Visualizing birth and Celtic birth and mothering knots
Celtic knot, ceramic, artist unknown
Gift from a dear friend, William F. Sibley in 2009
About a month before my son Kieran was born in 2009, I received this ceramic object from a dear friend, Bill Sibley. I had known Bill my entire life and he sadly passed away shortly after Kieran’s birth. This object has always held numerous meanings for me, and I just wish I had had the chance to talk with Bill about it and learn more about where it came from and why he sent it to me. Convinced that he sent it to me to help me during my labor and birth, I began researching the design and found material on Celtic knots and their symbolism in relation to birth and mothering.
While the true origin of Celtic knots is unknown, the “triquetra,” or three-cornered knot of the Celtic tradition has its origins in both pre-Christian Celtic tradition as well as in early Christian symbolism of the trinity.
Triquetra (simple triangular knot)
When researching the triquetra, I came across a range of websites (example) that associate the symbol with mothers and mothering, as well as with the family–mother, father, and child. The knot represented in the object I received from Bill Sibley does not appear to be a triquetra. However, with its three interlacing knots, it is similar to the triquetra or to the Celtic love knot, a knot that does symbolize the interconnectivity of lovers or of family members. The knot that I have is also encompassed within the shape of a vertical eye, which in the case of birth could represent the woman’s birth passage itself.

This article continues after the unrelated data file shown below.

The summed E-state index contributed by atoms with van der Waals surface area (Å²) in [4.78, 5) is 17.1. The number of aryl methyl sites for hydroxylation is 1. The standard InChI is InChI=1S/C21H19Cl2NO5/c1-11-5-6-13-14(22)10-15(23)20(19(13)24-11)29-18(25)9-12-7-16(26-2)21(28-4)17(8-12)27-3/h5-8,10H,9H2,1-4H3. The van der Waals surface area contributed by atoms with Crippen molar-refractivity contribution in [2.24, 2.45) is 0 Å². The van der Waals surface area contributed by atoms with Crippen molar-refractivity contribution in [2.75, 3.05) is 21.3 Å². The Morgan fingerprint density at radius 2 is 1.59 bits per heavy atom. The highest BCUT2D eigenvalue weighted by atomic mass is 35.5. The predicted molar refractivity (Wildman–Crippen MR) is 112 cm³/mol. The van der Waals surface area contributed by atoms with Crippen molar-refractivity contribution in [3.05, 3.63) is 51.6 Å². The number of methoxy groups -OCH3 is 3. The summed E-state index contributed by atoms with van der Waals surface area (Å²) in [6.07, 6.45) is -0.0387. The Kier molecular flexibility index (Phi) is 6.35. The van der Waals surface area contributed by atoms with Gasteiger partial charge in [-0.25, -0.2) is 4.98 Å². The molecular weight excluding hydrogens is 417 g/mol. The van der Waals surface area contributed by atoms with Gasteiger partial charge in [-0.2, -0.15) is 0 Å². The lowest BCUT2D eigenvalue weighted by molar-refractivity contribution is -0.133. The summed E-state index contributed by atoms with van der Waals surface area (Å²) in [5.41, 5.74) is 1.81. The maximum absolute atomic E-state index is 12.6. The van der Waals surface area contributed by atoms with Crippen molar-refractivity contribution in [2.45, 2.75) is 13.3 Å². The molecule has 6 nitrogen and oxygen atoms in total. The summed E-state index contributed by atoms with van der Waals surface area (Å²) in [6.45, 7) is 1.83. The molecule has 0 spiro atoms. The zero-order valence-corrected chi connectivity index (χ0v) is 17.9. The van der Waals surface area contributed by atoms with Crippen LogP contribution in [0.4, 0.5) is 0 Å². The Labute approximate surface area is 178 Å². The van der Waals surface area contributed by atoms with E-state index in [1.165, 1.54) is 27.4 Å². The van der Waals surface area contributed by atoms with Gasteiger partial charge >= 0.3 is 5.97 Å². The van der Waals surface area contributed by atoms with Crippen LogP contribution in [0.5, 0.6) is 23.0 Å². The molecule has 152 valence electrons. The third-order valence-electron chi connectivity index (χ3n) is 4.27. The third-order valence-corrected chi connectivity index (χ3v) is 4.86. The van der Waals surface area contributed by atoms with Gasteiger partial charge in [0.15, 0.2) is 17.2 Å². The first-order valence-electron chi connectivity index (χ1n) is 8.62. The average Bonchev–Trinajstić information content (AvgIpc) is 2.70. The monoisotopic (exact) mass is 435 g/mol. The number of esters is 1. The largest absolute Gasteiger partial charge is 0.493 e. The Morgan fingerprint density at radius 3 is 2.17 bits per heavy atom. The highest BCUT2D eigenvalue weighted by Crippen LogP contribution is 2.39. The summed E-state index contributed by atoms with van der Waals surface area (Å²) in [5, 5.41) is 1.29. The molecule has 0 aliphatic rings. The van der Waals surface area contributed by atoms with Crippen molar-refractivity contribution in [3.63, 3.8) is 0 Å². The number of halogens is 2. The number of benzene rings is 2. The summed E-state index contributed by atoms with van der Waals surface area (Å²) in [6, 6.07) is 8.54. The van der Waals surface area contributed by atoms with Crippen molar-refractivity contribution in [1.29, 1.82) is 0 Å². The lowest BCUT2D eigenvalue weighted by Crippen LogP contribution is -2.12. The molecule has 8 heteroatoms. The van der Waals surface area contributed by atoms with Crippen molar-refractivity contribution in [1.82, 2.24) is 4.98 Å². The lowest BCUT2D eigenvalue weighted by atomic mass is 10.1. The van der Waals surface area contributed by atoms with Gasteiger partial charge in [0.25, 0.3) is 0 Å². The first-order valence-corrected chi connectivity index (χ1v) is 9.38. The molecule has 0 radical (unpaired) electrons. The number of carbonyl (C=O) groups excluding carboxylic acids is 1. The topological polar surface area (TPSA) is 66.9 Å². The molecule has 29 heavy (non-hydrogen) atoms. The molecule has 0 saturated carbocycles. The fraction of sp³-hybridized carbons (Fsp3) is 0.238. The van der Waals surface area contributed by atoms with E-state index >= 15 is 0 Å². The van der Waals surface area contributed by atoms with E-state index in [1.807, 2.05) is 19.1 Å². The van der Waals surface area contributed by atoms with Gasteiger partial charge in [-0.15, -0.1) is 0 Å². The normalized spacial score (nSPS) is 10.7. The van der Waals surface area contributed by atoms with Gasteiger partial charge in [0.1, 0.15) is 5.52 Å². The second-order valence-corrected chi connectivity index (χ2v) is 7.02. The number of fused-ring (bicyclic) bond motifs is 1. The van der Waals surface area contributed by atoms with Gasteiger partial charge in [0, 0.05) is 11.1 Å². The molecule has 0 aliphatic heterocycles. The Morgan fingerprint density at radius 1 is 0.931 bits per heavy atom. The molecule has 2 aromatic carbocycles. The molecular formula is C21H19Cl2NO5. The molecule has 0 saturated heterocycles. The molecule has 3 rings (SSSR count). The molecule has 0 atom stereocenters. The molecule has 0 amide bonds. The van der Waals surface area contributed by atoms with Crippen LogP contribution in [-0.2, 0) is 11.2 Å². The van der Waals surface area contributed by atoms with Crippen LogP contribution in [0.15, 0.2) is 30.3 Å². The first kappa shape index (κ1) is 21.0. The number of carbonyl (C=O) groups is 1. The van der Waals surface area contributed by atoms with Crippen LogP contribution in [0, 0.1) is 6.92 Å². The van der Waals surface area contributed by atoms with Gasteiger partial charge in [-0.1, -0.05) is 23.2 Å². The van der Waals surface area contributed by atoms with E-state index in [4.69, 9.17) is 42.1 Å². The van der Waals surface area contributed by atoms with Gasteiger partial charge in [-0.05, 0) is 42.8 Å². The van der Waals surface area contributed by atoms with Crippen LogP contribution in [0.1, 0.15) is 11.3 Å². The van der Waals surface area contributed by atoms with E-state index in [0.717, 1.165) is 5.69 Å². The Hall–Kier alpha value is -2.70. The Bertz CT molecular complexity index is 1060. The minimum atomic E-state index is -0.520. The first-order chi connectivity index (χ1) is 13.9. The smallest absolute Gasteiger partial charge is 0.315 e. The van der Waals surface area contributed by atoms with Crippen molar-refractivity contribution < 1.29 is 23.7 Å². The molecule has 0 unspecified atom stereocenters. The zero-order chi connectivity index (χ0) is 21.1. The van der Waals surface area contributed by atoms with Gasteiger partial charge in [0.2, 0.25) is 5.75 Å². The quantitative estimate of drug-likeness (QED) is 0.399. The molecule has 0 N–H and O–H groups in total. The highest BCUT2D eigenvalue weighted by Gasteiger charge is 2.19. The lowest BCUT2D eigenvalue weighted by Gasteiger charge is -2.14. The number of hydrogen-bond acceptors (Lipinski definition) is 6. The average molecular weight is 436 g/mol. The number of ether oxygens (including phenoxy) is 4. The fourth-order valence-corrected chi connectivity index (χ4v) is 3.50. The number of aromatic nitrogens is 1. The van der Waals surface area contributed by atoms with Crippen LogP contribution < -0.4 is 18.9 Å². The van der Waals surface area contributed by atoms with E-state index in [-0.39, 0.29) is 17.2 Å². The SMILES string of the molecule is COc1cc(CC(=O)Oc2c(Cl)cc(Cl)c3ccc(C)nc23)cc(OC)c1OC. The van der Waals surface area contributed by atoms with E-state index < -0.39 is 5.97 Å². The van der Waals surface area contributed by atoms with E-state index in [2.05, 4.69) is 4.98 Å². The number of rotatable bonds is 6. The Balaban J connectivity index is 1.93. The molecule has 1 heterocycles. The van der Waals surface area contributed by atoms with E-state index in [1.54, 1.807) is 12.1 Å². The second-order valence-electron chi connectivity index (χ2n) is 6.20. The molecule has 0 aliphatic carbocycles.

Similar to a labyrinth, a Celtic knot also represents symbols of cycles and the patterning of life (see a Visualizing Birth post on labyrinths of birth here). In the case of labor and giving birth, the pattern of the knot reminds the pregnant woman that the child and new life are woven within her body and that she will take a journey during labor to reach the child. When she returns, she will still be with forever with the child.
I believe that Bill Sibley gave this object to me during my third trimester as a way of protecting and empowering me during the birth of my firstborn. Celtic knots are often viewed as talismans used for protection, as well as symbols of the infinite. When I look at the object now, I feel infinitely connected to Bill, in both life and death.